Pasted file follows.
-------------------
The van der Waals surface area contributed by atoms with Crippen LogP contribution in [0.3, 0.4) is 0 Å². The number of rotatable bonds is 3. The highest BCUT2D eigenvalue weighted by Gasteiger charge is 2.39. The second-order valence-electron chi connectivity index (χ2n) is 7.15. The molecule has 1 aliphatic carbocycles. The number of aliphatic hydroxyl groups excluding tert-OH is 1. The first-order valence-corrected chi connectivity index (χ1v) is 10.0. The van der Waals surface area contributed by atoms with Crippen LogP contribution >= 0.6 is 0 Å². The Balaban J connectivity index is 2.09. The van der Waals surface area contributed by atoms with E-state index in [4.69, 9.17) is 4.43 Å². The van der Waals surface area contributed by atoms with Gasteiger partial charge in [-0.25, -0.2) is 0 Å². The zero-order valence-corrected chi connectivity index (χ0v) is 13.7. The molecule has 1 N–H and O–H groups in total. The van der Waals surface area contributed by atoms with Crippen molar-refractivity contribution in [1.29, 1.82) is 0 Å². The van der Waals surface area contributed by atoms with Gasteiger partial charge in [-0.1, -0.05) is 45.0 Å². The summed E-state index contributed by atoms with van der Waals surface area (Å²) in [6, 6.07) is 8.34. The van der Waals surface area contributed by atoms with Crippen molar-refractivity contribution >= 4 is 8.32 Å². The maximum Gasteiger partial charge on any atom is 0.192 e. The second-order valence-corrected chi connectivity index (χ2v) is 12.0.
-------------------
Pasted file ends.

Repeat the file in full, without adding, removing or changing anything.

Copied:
The van der Waals surface area contributed by atoms with Crippen LogP contribution in [0.3, 0.4) is 0 Å². The number of rotatable bonds is 3. The highest BCUT2D eigenvalue weighted by Gasteiger charge is 2.39. The second-order valence-electron chi connectivity index (χ2n) is 7.15. The molecule has 1 aliphatic carbocycles. The number of aliphatic hydroxyl groups excluding tert-OH is 1. The first-order valence-corrected chi connectivity index (χ1v) is 10.0. The van der Waals surface area contributed by atoms with Crippen LogP contribution >= 0.6 is 0 Å². The Balaban J connectivity index is 2.09. The van der Waals surface area contributed by atoms with E-state index in [4.69, 9.17) is 4.43 Å². The van der Waals surface area contributed by atoms with Gasteiger partial charge in [-0.25, -0.2) is 0 Å². The zero-order valence-corrected chi connectivity index (χ0v) is 13.7. The molecule has 1 N–H and O–H groups in total. The van der Waals surface area contributed by atoms with Crippen molar-refractivity contribution in [1.29, 1.82) is 0 Å². The van der Waals surface area contributed by atoms with Gasteiger partial charge in [-0.1, -0.05) is 45.0 Å². The summed E-state index contributed by atoms with van der Waals surface area (Å²) in [6, 6.07) is 8.34. The van der Waals surface area contributed by atoms with Crippen molar-refractivity contribution >= 4 is 8.32 Å². The maximum Gasteiger partial charge on any atom is 0.192 e. The second-order valence-corrected chi connectivity index (χ2v) is 12.0.